Sunnis in alleged plot were acting on orders from former top Saddam deputy.
BAGHDAD, Iraq -- The courtroom will be the same but uncertainty surrounds nearly everything else as the trial of Saddam Hussein resumes today after a five-week recess.
Will the court grant a defense request for a three-month postponement? Will witnesses testify behind screens to shield their identities? Will Saddam's foreign lawyers, including former U.S. Attorney General Ramsey Clark, be allowed to attend the trial?
Even the precise time for convening the session was kept secret -- for fear of attacks by supporters and opponents of the ousted ruler.
Tight security surrounded the entire proceedings, which are restarting in the same specially built courtroom in the heavily guarded Green Zone where the first session was held Oct. 19.
Underscoring the need for such measures, police announced Sunday that they had arrested eight Sunni Arabs for allegedly plotting to kill the court official who prepared the indictment charging Saddam and seven co-defendants with crimes against humanity.
The eight alleged plotters were apprehended Saturday in the northern city of Kirkuk, police Col. Anwar Qadir said. He said they were carrying written instructions from a former top Saddam deputy, Izzat Ibrahim al-Douri, ordering them to kill investigating judge Raed Juhi, who submitted the charges to the trial court in July.
Al-Douri is the highest ranking member of the Saddam regime still at large and is believed to be at least the symbolic leader of Saddam loyalists fighting U.S. forces and Iraq's new government.
"As an Iraqi citizen and a judge, I am vulnerable to assassination attempts," Juhi said. "If I thought about this danger, then I would not be able to perform my job ... I will practice my profession in a way that serves my country and satisfies my conscience."
Saddam and seven co-defendants are charged in the killing of more than 140 Shiite Muslims after an assassination attempt against the former president in the Shiite town of Dujail in 1982. Convictions could bring a sentence of death by hanging.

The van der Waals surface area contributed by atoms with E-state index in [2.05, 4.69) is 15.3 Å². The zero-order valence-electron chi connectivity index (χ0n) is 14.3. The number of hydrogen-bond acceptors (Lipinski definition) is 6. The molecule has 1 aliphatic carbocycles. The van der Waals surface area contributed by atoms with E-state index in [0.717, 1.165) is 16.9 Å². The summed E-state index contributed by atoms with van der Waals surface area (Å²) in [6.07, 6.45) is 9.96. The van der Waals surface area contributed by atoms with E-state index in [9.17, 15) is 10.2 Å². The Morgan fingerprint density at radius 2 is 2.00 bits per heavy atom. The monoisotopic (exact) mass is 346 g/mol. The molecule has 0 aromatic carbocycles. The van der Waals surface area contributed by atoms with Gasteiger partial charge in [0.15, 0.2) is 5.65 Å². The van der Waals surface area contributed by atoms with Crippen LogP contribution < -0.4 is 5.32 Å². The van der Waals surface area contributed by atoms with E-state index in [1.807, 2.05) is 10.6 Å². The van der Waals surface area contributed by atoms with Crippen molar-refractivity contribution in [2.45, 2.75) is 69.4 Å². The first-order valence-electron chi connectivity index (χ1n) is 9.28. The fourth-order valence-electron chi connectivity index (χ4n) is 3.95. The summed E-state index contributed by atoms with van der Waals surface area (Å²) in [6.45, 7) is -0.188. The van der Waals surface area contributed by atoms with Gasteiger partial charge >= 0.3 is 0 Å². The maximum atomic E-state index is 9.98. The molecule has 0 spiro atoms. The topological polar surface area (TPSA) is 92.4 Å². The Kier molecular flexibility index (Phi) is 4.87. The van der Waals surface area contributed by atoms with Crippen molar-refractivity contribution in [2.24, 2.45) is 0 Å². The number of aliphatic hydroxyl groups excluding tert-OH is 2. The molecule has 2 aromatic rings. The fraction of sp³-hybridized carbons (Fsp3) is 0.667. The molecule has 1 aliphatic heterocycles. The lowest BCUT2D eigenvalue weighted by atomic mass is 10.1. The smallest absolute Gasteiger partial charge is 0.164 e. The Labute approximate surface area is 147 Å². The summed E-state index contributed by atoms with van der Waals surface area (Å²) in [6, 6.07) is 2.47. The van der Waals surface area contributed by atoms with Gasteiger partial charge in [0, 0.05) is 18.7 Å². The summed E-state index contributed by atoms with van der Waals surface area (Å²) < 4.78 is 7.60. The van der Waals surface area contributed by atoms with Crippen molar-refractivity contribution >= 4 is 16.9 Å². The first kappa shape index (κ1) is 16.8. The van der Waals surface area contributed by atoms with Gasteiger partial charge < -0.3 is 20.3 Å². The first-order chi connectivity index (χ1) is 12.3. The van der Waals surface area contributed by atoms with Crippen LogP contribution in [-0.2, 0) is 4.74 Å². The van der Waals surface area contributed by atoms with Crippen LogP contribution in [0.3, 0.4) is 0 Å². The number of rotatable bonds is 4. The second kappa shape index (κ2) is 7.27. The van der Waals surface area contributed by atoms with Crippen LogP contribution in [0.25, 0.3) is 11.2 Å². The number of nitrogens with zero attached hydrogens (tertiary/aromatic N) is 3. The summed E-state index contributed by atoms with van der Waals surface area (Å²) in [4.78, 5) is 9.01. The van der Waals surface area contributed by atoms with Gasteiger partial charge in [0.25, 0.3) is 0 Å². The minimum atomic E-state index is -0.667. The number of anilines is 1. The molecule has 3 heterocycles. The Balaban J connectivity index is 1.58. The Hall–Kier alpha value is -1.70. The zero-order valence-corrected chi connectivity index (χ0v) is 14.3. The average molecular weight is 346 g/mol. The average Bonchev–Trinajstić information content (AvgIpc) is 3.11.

Insecurity from the predominantly Sunni insurgency has complicated efforts to put Saddam on trial and forced draconian measures. For example, names of four of the five trial judges have been kept secret and some of the 35 witnesses may testify behind curtains to protect them from reprisal.
Defense atttornys had threatened to boycott the proceedings after two of their colleagues were slain in two attacks following the opening session Oct. 19. However, lawyer Khamees al-Ubaidi told the AP on Sunday that the defense team would attend after an agreement with U.S. and Iraqi authorities on improving security for them.
On the eve of the hearing, Clark and former Qatari Justice Minister Najib al-Nueimi flew to the capital from Amman, Jordan, to lend weight to the defense team. Both have been advising Saddam's attorneys and support their call to have the trial moved out of Iraq because of the violence.
However, neither Clark nor al-Nueimi has been officially recognized by the court as legal counsel. U.S. and Iraqi officials said Saddam's chief attorney, Khalil al-Dulaimi, did not officially request permission for any foreign attorneys to attend the trial.
Iraqi law permits foreign lawyers to act as advisers but requires that those arguing cases in court must be members of the local bar association.
Clark, who served as attorney general under President Johnson, wrote last month that Saddam's rights had been systematically violated since his December 2003 capture, including his right "to a lawyer of his own choosing."
Clark and others say a fair trial is impossible in Iraq because of the insurgency and because, they argue, the country is effectively under foreign military occupation. U.S. and Iraqi officials insist the trial will conform to international standards.
Still, the trial has unleashed passions in an Iraqi society deeply divided in its judgment of Saddam and his rule.
Many of the Sunni Arab insurgent groups include Saddam loyalists, including members of the former ruling Baath party and veterans of both Saddam's personal militia and the Republican Guard.
The ousted leader, meanwhile, is vilified by Iraq's Shiite Muslim majority and its Kurdish community, which were oppressed during his rule.
On Saturday, hundreds of supporters of radical Shiite cleric Muqtada al-Sadr rallied in Baghdad to demand Saddam's execution.
Separately, the leader of the biggest Shiite party, Abdul-Aziz al-Hakim, accused the court of "weakness" for not having sentenced Saddam to death already. He also complained that media attention over allegations of torture by the Shiite-led security services had belittled Saddam's alleged crimes.
"The court will need all of its strength to resist the pressure," said Miranda Sissons of the International Center for Transitional Justice, an observer at the trial.
In an interview with a German magazine, chief judge Rizgar Mohammed Amin said he pondered moving the trial to Kurdish-controlled northern Iraq because of poor security in Baghdad. Iraqi law provides legal steps for moving the court elsewhere in the country.
However, Amin, a Kurd, said he decided the capital was secure enough for "regular and fair proceedings," even if "they are admittedly difficult."
Associated Press reporters Qassim Abdul-Zahra in Baghdad and Yahya Barzanji in Kirkuk contributed to this report.